Browser-Based Seedbank For Google's TensorFlow Now Live

Getting the hang of machine learning can be daunting, so Google has decided to provide a few examples that can run on its open-source TensorFlow framework, all bundled into a friendly browser-based package called Seedbank. It consists of a range of different examples, called seeds, that show different use cases and conventions for code related to machine learning. Each tutorial is able to be modified, forked and run directly in your browser, with Google providing the GPU backend you need to run te programs via the cloud. This means that you can start learning about how machine learning works and what it takes to create a compelling machine learning program no matter what sort of computing equipment you have lying around.

There are nine different categories of seeds to choose from, running the gamut from the most basic of machine learning examples to code that can run unsupervised and even more creative code that can generate, examine or modify things like images and music. All of them run in real time on Google's backend, and you see the input code and the results on your own computer. There is one seed, for example, that allows you to check on the state of a neural network from top to bottom. Another one, called NSynth, uses Google's Magenta project to put together brand new music using procedural generation. Yet another lets you train a word examining AI to pick up on bias in pieces of text.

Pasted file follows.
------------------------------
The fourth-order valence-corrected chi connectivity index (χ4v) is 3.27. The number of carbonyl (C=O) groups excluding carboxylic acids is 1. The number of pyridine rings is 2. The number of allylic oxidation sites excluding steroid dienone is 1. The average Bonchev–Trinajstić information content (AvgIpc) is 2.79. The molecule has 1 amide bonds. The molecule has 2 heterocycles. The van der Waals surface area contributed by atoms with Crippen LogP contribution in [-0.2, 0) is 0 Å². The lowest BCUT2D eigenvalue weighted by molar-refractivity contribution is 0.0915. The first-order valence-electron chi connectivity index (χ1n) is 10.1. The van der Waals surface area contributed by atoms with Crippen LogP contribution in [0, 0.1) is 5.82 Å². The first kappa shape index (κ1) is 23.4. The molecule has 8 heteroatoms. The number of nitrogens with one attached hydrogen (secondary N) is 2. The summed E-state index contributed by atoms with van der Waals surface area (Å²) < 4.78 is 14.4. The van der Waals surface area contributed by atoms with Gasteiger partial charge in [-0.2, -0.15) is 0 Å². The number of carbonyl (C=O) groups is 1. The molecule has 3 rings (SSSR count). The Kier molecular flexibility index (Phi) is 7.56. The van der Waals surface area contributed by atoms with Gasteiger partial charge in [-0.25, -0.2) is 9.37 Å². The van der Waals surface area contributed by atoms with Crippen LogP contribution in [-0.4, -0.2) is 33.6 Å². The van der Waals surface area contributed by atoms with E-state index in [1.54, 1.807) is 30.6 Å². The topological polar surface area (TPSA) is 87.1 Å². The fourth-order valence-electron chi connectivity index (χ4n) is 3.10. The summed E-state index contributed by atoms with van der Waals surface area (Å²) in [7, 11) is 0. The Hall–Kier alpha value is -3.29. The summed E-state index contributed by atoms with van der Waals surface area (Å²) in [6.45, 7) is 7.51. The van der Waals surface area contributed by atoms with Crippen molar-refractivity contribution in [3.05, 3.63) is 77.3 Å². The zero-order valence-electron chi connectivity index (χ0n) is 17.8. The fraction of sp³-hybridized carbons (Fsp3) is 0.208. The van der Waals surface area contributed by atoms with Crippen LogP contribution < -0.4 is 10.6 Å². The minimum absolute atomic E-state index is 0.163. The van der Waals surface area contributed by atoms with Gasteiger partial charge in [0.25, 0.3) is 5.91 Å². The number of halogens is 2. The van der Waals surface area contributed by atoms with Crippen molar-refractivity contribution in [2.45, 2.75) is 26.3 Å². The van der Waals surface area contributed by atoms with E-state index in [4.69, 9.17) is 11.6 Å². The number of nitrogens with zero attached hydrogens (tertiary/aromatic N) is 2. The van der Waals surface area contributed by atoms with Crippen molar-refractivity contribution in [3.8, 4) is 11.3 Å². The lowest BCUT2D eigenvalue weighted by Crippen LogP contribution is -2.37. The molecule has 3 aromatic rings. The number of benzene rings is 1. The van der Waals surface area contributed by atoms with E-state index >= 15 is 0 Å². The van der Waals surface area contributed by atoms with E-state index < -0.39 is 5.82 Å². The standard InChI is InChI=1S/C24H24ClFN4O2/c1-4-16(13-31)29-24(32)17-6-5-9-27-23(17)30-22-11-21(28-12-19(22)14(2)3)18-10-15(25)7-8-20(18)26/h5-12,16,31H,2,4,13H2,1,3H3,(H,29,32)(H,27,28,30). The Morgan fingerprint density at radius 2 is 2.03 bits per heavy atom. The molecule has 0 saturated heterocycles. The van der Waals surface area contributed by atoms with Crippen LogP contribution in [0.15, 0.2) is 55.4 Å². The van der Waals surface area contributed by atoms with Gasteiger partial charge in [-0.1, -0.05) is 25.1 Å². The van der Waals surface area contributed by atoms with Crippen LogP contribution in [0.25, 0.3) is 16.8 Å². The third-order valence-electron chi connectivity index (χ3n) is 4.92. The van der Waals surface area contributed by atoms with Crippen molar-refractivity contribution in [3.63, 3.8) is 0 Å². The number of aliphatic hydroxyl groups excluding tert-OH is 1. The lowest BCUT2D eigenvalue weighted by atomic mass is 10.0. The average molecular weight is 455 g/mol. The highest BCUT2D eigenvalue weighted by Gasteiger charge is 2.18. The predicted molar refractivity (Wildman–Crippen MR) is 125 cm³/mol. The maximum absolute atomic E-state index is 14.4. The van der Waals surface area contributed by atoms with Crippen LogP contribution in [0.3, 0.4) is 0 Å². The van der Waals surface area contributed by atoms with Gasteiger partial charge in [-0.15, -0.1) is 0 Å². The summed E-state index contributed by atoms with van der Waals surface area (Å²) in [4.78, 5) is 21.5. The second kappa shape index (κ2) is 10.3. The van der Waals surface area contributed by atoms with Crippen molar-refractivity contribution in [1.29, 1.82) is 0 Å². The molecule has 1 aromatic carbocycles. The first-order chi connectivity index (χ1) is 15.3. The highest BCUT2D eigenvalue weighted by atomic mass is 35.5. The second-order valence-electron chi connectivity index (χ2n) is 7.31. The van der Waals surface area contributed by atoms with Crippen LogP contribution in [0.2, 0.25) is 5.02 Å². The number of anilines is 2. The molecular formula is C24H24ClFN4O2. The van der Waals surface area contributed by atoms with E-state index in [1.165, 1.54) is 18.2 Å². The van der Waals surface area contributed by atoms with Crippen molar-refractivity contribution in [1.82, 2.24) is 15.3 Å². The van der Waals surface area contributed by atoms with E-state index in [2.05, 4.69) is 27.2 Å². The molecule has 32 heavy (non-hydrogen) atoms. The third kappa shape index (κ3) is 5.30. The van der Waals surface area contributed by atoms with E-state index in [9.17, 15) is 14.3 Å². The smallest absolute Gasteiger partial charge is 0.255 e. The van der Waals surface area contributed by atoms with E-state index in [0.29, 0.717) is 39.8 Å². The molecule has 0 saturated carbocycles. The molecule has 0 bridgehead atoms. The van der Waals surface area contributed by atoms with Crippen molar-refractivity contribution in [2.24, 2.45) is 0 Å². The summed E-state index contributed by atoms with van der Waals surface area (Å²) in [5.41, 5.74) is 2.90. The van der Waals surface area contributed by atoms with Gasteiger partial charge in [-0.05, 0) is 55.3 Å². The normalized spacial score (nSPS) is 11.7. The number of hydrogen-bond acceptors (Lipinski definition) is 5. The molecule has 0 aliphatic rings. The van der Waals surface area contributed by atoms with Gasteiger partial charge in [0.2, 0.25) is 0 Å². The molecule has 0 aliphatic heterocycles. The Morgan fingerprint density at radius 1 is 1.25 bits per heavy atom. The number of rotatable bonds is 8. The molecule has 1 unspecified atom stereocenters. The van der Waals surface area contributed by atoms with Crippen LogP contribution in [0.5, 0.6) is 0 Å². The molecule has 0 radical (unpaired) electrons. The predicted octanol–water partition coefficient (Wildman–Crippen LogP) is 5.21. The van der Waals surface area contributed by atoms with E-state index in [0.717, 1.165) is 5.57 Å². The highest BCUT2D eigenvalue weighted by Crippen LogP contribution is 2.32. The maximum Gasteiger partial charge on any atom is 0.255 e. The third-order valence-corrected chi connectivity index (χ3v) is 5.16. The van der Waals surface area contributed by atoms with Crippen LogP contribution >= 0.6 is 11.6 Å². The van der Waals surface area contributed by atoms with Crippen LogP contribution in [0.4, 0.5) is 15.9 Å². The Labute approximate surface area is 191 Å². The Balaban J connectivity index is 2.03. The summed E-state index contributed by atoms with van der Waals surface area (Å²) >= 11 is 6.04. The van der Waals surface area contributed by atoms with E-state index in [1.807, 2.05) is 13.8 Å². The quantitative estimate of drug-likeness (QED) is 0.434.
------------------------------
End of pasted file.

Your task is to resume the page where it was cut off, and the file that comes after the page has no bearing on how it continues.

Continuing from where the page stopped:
Along with Seedbank, Google has a similar tool called Colaboratory that runs machine learning code in the browser and allows newbies to learn all about how TensorFlow works, among other lessons. These two tools, much like Google's educational efforts, are essentially pushes to get more people into development. Because of just how different coding AI applications is from coding traditional application, those with no coding experience at all, hardened software developers and everybody in between can benefit from these tutorials, if they want to work with TensorFlow. Even those who may have never bothered learning to code otherwise may have enough of a knack for it to make them fit for tomorrow's AI-centric job market, after all.

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